Maps Look Like Spring - With One (Brief) Exception
"A day without sunshine is like, you know, night" joked Steve Martin.
Could you live in a place that's gray most of the time? My oldest son lives in Seattle, a stunning city, when the sun is out. Which is once or twice a month, according to Walt. He gives me a hard time about Minnesota's cold fronts. I text him photos of blue sky and stunning sunsets.
There's a possible link between vitamin D deficiencies and depression, the leading cause of disability, worldwide - impacting an estimated 15 million Americans. I'm no doctor (or rocket scientist) but there's little doubt people tend to be happier when the sun is out.
Sorry son, I'll take 30F and sunny over 55F and perpetually-gray.
A surge of spring returns the first half of this week as temperatures climb toward 60F; showery rains Tuesday night into Wednesday. The much-advertised polar smack next weekend is nothing to hyperventilate about. Highs hold near freezing Sunday, then rebound into the 40s and 50s. GFS guidance hints at 60s again in 9 days.
But Sunday will be heavy-jacket-worthy, bringing back brisk memories of February. Did I mention the sun will be out?
Vitamin D and Depression: Where Is All The Sunshine? Here's a relatively recent study into vitamin D deficiencies and a potential link to depression; hardly a surprise to anyone suffering from SAD (Seasonal Affective Disorder). Here's an excerpt of a paper at The National Center for Biotechnology Information: "...Assessment of vitamin D status will need consideration of other factors, such as light therapy and sun exposure. Exposure to sunlight accounts for over 90% of the vitamin D requirement for most individuals (Holick, 2004). Amount of exposure to ultraviolet B radiation is affected by latitude, season, and time of the day. It has been reported that sun exposure is greatest in spring to early fall and during sunlight hours (Holick, 2004). Although places closer to the equator have greater sun exposure (Hawaii, Arizona, Florida), recently it has been reported that in even in these areas vitamin D insufficiency persists (Binkley et al., 2007; Jacobs et al., 2008; Levis et al., 2005). Since it is possible that persons who are outdoors may be more physically active, it is important to consider whether sunshine alone or in combination with physical activity is related to improved mood...."
Disaster-Ready. FEMA has a new app that seems like a good addition to your smartphone - like insurance you don't need it until you need it. You can load a few different locations and have all the information you need at your fingertips, even if the power goes out. The old Boy Scout motto comes to mind. Be Prepared.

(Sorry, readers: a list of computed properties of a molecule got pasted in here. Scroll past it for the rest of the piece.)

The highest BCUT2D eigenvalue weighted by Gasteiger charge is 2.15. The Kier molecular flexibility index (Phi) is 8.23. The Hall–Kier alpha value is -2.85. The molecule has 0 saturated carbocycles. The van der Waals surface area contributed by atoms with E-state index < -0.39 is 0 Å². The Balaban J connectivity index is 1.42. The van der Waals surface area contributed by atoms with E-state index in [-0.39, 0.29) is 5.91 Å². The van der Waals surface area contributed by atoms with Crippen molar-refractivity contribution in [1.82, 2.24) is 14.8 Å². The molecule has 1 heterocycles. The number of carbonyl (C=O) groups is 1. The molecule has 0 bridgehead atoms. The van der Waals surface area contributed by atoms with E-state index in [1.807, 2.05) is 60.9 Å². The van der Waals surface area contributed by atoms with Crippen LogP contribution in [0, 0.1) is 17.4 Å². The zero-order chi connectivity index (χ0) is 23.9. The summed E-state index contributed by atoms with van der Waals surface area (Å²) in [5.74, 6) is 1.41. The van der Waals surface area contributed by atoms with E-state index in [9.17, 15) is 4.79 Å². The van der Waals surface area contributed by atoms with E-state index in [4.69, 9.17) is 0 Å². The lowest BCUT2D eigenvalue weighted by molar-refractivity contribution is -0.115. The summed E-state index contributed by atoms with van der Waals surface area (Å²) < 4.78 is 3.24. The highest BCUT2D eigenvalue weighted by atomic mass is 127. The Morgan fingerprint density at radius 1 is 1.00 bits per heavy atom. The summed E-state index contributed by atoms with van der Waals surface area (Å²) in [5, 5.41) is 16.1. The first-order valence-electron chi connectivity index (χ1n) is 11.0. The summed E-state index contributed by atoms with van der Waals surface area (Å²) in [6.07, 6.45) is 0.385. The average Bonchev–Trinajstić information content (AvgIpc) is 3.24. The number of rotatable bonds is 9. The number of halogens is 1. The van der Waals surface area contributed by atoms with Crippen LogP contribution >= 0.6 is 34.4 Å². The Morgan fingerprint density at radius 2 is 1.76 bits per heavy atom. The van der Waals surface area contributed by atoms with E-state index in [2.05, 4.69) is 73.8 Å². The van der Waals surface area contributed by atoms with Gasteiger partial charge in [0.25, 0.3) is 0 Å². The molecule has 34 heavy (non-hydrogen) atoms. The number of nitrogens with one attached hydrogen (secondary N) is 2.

Image credit above: "Projections of various forecast models for the evolution of SSTs in the Niño3.4 region over the next few months. These forecasts were compiled and released in mid-March. El Niño is in place when SSTs are at least 0.5°C above average for five overlapping three-month periods. La Niña is defined the same way, except that SSTs are below rather than above average. The bottom axis shows abbreviations for three-month intervals (e.g., JJA is June-July-August)." Image credit: International Research Institute for Climate and Society.
TODAY: Mostly sunny and stunning. Winds: S 5-10. High: 56
MONDAY NIGHT: Partly cloudy. Low: 39
TUESDAY: Mild wind, late-day showers, thunder? Winds: SE 15-25. High: 61
WEDNESDAY: Wettest day in sight. Rain likely. Winds: E 10-15. Wake-up: 48. High: 51
THURSDAY: Showers taper, damp breeze. Winds: NW 10-20. Wake-up: 38. High: 47
FRIDAY: Mostly cloudy, sprinkle or flurry. Winds: NW 10-20. Wake-up: 33. High: 43
SATURDAY: Colder front approaches, gusty. Winds: NW 15-25+ Wake-up: 35. High: 44
SUNDAY: Chilled sunshine - we can handle this. Winds: NW 8-13. Wake-up: 24. High: 34
File image above: NASA.
Carbon Emissions Highest in 66 Million Years, Since Dinosaur Age. Here's the lead to a story at Reuters: "The rate of carbon emissions is higher than at any time in fossil records stretching back 66 million years to the age of the dinosaurs, according to a study on Monday that sounds an alarm about risks to nature from man-made global warming. Scientists wrote that the pace of emissions even eclipses the onset of the biggest-known natural surge in fossil records, 56 million years ago, that was perhaps driven by a release of frozen stores of greenhouse gases beneath the seabed..."
Photo credit above: "A chimney is seen in front of residential buildings during a polluted day in Harbin, Heilongjiang Province, China, January 21, 2016." Reuters/Stringer.
Meteorologists Overwhelmingly Conclude Climate Change is Real and Human-Caused. Here's an excerpt from Jason Samenow at Capital Weather Gang: "...Seventeen percent of respondents to the survey said their views about climate change had changed over the past five years and, of those, most (87 percent) said they are more convinced than ever that human-caused changes are happening. They were most persuaded by new peer-reviewed studies, the growing scientific consensus on climate change, and evidence of climate change where they live. “[I]t does appear that more meteorologists are now more convinced that human-caused climate change is happening,” said Ed Maibach, lead author of the survey findings and director of George Mason’s Center for Climate Change Communication..."
Map credit above: "
Image credit: " Emily Michot.